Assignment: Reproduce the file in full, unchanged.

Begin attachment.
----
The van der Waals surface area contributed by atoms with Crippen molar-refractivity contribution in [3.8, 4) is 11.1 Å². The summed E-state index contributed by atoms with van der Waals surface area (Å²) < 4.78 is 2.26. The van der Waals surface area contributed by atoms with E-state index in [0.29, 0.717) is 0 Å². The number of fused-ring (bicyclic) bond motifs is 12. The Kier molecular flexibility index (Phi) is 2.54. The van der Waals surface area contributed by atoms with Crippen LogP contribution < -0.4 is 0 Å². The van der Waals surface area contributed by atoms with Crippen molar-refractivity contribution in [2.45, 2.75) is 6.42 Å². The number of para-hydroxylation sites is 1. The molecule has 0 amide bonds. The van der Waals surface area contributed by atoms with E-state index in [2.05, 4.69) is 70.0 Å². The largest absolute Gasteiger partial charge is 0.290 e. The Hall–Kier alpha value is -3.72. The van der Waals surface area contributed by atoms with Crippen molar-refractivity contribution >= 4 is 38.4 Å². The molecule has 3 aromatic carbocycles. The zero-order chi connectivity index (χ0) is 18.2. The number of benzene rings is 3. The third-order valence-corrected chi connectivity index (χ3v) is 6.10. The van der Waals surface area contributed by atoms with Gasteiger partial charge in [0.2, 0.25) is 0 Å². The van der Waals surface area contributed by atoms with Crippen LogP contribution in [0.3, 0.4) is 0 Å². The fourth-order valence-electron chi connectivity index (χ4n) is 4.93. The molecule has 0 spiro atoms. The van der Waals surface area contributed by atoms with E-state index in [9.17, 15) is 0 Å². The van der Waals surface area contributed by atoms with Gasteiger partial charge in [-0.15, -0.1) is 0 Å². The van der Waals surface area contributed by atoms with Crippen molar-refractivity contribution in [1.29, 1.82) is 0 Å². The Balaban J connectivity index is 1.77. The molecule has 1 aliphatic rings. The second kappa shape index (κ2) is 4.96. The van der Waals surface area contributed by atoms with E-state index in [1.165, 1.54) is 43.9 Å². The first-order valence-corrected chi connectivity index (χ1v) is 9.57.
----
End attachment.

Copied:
The van der Waals surface area contributed by atoms with Crippen molar-refractivity contribution in [3.8, 4) is 11.1 Å². The summed E-state index contributed by atoms with van der Waals surface area (Å²) < 4.78 is 2.26. The van der Waals surface area contributed by atoms with E-state index in [0.29, 0.717) is 0 Å². The number of fused-ring (bicyclic) bond motifs is 12. The Kier molecular flexibility index (Phi) is 2.54. The van der Waals surface area contributed by atoms with Crippen LogP contribution < -0.4 is 0 Å². The van der Waals surface area contributed by atoms with Crippen molar-refractivity contribution in [2.45, 2.75) is 6.42 Å². The number of para-hydroxylation sites is 1. The molecule has 0 amide bonds. The van der Waals surface area contributed by atoms with E-state index in [2.05, 4.69) is 70.0 Å². The largest absolute Gasteiger partial charge is 0.290 e. The Hall–Kier alpha value is -3.72. The van der Waals surface area contributed by atoms with Crippen molar-refractivity contribution >= 4 is 38.4 Å². The molecule has 3 aromatic carbocycles. The zero-order chi connectivity index (χ0) is 18.2. The number of benzene rings is 3. The third-order valence-corrected chi connectivity index (χ3v) is 6.10. The van der Waals surface area contributed by atoms with Gasteiger partial charge in [0.2, 0.25) is 0 Å². The van der Waals surface area contributed by atoms with Crippen LogP contribution in [0.3, 0.4) is 0 Å². The fourth-order valence-electron chi connectivity index (χ4n) is 4.93. The molecule has 0 spiro atoms. The van der Waals surface area contributed by atoms with E-state index in [9.17, 15) is 0 Å². The van der Waals surface area contributed by atoms with Gasteiger partial charge in [-0.15, -0.1) is 0 Å². The van der Waals surface area contributed by atoms with Crippen molar-refractivity contribution in [1.29, 1.82) is 0 Å². The Balaban J connectivity index is 1.77. The molecule has 1 aliphatic rings. The second kappa shape index (κ2) is 4.96. The van der Waals surface area contributed by atoms with E-state index in [1.165, 1.54) is 43.9 Å². The first-order valence-corrected chi connectivity index (χ1v) is 9.57.